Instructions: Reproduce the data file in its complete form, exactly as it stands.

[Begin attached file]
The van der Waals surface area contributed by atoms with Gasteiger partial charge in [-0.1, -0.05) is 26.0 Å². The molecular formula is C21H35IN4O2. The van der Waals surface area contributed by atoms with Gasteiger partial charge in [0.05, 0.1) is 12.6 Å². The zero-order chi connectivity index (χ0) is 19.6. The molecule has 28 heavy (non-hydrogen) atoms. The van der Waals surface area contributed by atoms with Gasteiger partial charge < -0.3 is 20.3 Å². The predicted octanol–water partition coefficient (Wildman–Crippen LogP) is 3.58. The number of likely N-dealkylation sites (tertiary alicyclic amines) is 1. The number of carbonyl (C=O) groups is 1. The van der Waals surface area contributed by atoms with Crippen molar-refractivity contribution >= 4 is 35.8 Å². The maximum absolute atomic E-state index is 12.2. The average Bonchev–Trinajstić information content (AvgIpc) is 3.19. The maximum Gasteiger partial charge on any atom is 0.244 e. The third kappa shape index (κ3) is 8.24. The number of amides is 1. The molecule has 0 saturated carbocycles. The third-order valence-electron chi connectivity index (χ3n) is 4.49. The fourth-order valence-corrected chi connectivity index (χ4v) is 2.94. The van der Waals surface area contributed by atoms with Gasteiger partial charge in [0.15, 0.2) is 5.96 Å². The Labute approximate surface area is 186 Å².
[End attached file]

The van der Waals surface area contributed by atoms with Gasteiger partial charge in [-0.1, -0.05) is 26.0 Å². The molecular formula is C21H35IN4O2. The van der Waals surface area contributed by atoms with Gasteiger partial charge in [0.05, 0.1) is 12.6 Å². The zero-order chi connectivity index (χ0) is 19.6. The molecule has 28 heavy (non-hydrogen) atoms. The van der Waals surface area contributed by atoms with Gasteiger partial charge < -0.3 is 20.3 Å². The predicted octanol–water partition coefficient (Wildman–Crippen LogP) is 3.58. The number of likely N-dealkylation sites (tertiary alicyclic amines) is 1. The number of carbonyl (C=O) groups is 1. The van der Waals surface area contributed by atoms with Crippen molar-refractivity contribution >= 4 is 35.8 Å². The maximum absolute atomic E-state index is 12.2. The average Bonchev–Trinajstić information content (AvgIpc) is 3.19. The maximum Gasteiger partial charge on any atom is 0.244 e. The third kappa shape index (κ3) is 8.24. The number of amides is 1. The molecule has 0 saturated carbocycles. The third-order valence-electron chi connectivity index (χ3n) is 4.49. The fourth-order valence-corrected chi connectivity index (χ4v) is 2.94. The van der Waals surface area contributed by atoms with Gasteiger partial charge in [0.15, 0.2) is 5.96 Å². The Labute approximate surface area is 186 Å².